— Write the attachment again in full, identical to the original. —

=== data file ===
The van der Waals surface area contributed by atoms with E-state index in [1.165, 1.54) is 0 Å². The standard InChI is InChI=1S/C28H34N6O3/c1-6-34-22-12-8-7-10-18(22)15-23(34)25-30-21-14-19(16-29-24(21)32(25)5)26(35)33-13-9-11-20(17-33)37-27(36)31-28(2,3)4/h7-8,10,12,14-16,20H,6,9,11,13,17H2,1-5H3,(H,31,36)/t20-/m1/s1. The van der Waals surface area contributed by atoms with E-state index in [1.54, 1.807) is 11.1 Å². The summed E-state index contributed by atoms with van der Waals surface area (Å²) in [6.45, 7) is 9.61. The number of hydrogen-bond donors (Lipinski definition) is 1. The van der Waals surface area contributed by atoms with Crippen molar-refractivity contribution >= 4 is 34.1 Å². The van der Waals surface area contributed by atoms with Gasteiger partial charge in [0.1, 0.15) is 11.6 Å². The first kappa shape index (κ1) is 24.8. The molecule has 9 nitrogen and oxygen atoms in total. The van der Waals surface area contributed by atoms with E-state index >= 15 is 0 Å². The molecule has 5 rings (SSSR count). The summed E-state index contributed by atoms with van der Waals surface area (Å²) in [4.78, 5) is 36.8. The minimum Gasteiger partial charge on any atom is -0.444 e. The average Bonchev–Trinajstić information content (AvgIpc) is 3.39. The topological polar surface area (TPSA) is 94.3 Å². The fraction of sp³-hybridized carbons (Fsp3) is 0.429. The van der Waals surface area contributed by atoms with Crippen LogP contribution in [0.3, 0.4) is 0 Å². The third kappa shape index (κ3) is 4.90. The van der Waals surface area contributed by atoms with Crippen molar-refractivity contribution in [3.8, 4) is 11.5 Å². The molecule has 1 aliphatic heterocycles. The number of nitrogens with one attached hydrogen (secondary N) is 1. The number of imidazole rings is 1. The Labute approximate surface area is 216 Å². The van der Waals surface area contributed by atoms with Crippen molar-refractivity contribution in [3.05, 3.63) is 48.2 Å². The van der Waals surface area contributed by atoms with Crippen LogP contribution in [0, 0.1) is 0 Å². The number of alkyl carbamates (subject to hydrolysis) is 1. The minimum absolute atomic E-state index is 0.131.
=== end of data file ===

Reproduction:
The van der Waals surface area contributed by atoms with E-state index in [1.165, 1.54) is 0 Å². The standard InChI is InChI=1S/C28H34N6O3/c1-6-34-22-12-8-7-10-18(22)15-23(34)25-30-21-14-19(16-29-24(21)32(25)5)26(35)33-13-9-11-20(17-33)37-27(36)31-28(2,3)4/h7-8,10,12,14-16,20H,6,9,11,13,17H2,1-5H3,(H,31,36)/t20-/m1/s1. The van der Waals surface area contributed by atoms with E-state index in [1.54, 1.807) is 11.1 Å². The summed E-state index contributed by atoms with van der Waals surface area (Å²) in [6.45, 7) is 9.61. The number of hydrogen-bond donors (Lipinski definition) is 1. The van der Waals surface area contributed by atoms with Crippen molar-refractivity contribution >= 4 is 34.1 Å². The van der Waals surface area contributed by atoms with Gasteiger partial charge in [0.1, 0.15) is 11.6 Å². The first kappa shape index (κ1) is 24.8. The molecule has 9 nitrogen and oxygen atoms in total. The van der Waals surface area contributed by atoms with E-state index >= 15 is 0 Å². The molecule has 5 rings (SSSR count). The summed E-state index contributed by atoms with van der Waals surface area (Å²) in [4.78, 5) is 36.8. The minimum Gasteiger partial charge on any atom is -0.444 e. The average Bonchev–Trinajstić information content (AvgIpc) is 3.39. The topological polar surface area (TPSA) is 94.3 Å². The fraction of sp³-hybridized carbons (Fsp3) is 0.429. The van der Waals surface area contributed by atoms with Crippen LogP contribution in [0.3, 0.4) is 0 Å². The third kappa shape index (κ3) is 4.90. The van der Waals surface area contributed by atoms with Crippen molar-refractivity contribution in [3.8, 4) is 11.5 Å². The molecule has 1 aliphatic heterocycles. The number of nitrogens with one attached hydrogen (secondary N) is 1. The number of imidazole rings is 1. The Labute approximate surface area is 216 Å². The van der Waals surface area contributed by atoms with Crippen molar-refractivity contribution in [3.05, 3.63) is 48.2 Å². The van der Waals surface area contributed by atoms with Crippen LogP contribution in [0, 0.1) is 0 Å². The number of alkyl carbamates (subject to hydrolysis) is 1. The minimum absolute atomic E-state index is 0.131.